“I don't recall what I felt during that game,” Boettcher said, “but overall, I found the one-clue-at-a-time mentality most helpful when playing. If another player gets a Daily Double, there's really nothing I can do about that after it happens. All I can do is try to ring in and respond correctly to the 57 clues on the board that are open to all contestants.”
On Day Two, the stakes were raised for Boettcher and her opponents, as tournament winners are determined by the player’s overall winnings from both days.
“[I was] nervous,” Boettcher said. “My hands were shaking a bit when we were getting ready for game two. But I was happy to have gotten Final Jeopardy! right in the Thursday match and doubled my score — in some ways, I think I was nervous because I felt I still had a chance going into the second game of the final.”
In the Single Jeopardy! round, Holzhauer gained a narrow lead over Boettcher and Barcomb, thanks to a correct Daily Double response. Notably, there were two “triple stumpers” on the board: one about measuring liquid volume, and one about large, black-lipped edible sea snails — otherwise known as “abalone,” the correct response that no player could provide in time.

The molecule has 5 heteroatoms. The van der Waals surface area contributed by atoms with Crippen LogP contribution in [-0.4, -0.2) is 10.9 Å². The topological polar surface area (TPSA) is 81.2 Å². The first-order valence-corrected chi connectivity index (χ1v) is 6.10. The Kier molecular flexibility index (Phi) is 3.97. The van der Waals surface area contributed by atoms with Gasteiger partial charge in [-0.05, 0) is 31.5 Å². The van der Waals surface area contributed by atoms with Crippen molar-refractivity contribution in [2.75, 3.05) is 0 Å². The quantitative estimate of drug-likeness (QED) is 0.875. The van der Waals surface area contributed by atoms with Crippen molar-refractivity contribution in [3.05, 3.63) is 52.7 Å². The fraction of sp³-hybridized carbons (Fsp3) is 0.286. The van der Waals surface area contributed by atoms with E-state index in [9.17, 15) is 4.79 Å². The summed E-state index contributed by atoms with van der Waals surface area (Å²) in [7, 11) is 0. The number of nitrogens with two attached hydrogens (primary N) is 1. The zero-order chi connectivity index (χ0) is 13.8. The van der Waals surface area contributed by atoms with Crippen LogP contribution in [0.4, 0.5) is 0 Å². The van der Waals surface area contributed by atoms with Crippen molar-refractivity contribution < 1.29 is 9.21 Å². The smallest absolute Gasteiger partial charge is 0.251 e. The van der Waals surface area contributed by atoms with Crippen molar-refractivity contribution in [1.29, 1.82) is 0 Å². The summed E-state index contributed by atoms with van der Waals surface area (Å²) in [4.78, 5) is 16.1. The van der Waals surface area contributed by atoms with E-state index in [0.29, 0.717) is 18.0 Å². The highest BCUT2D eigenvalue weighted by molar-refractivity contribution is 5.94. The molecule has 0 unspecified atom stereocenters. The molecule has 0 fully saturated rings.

The tides changed in Round Two, partly due to an ambitious Daily Double wager by Boettcher and a costly error by Holzhauer on the other Daily Double. Barcomb earned just $400 from the round, while Boettcher responded to seven clues correctly and picked up $15,000.
Barcomb, Holzhauer, and Boettcher entered Final Jeopardy! with $1,600, $17,785, and $21,600, respectively. The clue — on the topic of international disputes — was no trouble for any player, as all provided the correct response of ‘Japan and Russia.’
“Final Jeopardy! is too intense for me to be 100 percent confident of my responses while playing, but that being said, I felt good enough about that one,” Boettcher said.
Despite Boettcher’s second-day victory, Holzhauer finished the finals in first place, with a grand total of $76,923, to Boettcher’s $65,000 and Barcomb’s $5,000.